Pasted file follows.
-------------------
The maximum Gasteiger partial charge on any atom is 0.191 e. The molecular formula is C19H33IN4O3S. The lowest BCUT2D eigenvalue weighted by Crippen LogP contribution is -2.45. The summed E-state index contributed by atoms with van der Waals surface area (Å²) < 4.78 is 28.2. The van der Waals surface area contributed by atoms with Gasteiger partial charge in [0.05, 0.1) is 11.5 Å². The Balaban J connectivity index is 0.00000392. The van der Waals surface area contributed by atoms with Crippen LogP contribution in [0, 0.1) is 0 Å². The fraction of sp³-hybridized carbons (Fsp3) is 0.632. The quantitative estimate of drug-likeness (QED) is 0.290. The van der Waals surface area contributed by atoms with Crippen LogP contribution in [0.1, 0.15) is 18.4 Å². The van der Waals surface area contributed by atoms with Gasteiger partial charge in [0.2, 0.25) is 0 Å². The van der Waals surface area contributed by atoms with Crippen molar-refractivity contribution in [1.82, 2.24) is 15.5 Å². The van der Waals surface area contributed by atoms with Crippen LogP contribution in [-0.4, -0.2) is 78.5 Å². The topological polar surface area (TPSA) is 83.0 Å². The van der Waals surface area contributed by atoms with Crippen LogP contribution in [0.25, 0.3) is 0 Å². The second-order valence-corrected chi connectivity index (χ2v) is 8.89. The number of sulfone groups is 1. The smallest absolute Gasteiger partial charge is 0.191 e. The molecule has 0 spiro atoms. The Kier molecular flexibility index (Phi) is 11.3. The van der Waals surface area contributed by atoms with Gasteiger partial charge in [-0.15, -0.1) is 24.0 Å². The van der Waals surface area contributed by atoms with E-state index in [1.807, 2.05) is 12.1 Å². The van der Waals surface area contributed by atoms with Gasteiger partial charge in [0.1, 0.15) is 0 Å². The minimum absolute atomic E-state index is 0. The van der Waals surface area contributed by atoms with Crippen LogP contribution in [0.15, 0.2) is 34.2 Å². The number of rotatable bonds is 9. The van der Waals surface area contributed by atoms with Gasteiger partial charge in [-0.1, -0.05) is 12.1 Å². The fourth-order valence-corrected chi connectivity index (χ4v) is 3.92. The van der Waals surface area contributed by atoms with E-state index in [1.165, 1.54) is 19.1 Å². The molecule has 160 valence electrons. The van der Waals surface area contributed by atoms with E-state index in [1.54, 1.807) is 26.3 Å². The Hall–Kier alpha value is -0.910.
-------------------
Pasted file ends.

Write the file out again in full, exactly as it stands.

The maximum Gasteiger partial charge on any atom is 0.191 e. The molecular formula is C19H33IN4O3S. The lowest BCUT2D eigenvalue weighted by Crippen LogP contribution is -2.45. The summed E-state index contributed by atoms with van der Waals surface area (Å²) < 4.78 is 28.2. The van der Waals surface area contributed by atoms with Gasteiger partial charge in [0.05, 0.1) is 11.5 Å². The Balaban J connectivity index is 0.00000392. The van der Waals surface area contributed by atoms with Crippen LogP contribution in [0, 0.1) is 0 Å². The fraction of sp³-hybridized carbons (Fsp3) is 0.632. The quantitative estimate of drug-likeness (QED) is 0.290. The van der Waals surface area contributed by atoms with Crippen LogP contribution in [0.1, 0.15) is 18.4 Å². The van der Waals surface area contributed by atoms with Gasteiger partial charge in [0.2, 0.25) is 0 Å². The van der Waals surface area contributed by atoms with Crippen molar-refractivity contribution in [1.82, 2.24) is 15.5 Å². The van der Waals surface area contributed by atoms with Crippen LogP contribution in [-0.4, -0.2) is 78.5 Å². The topological polar surface area (TPSA) is 83.0 Å². The van der Waals surface area contributed by atoms with Crippen LogP contribution in [0.25, 0.3) is 0 Å². The second-order valence-corrected chi connectivity index (χ2v) is 8.89. The number of sulfone groups is 1. The smallest absolute Gasteiger partial charge is 0.191 e. The molecule has 0 spiro atoms. The Kier molecular flexibility index (Phi) is 11.3. The van der Waals surface area contributed by atoms with Gasteiger partial charge in [-0.15, -0.1) is 24.0 Å². The van der Waals surface area contributed by atoms with E-state index in [1.807, 2.05) is 12.1 Å². The van der Waals surface area contributed by atoms with Gasteiger partial charge in [0.1, 0.15) is 0 Å². The minimum absolute atomic E-state index is 0. The van der Waals surface area contributed by atoms with Crippen LogP contribution in [0.15, 0.2) is 34.2 Å². The number of rotatable bonds is 9. The van der Waals surface area contributed by atoms with Gasteiger partial charge in [-0.1, -0.05) is 12.1 Å². The fourth-order valence-corrected chi connectivity index (χ4v) is 3.92. The van der Waals surface area contributed by atoms with E-state index in [1.165, 1.54) is 19.1 Å². The molecule has 160 valence electrons. The van der Waals surface area contributed by atoms with E-state index in [1.54, 1.807) is 26.3 Å². The Hall–Kier alpha value is -0.910.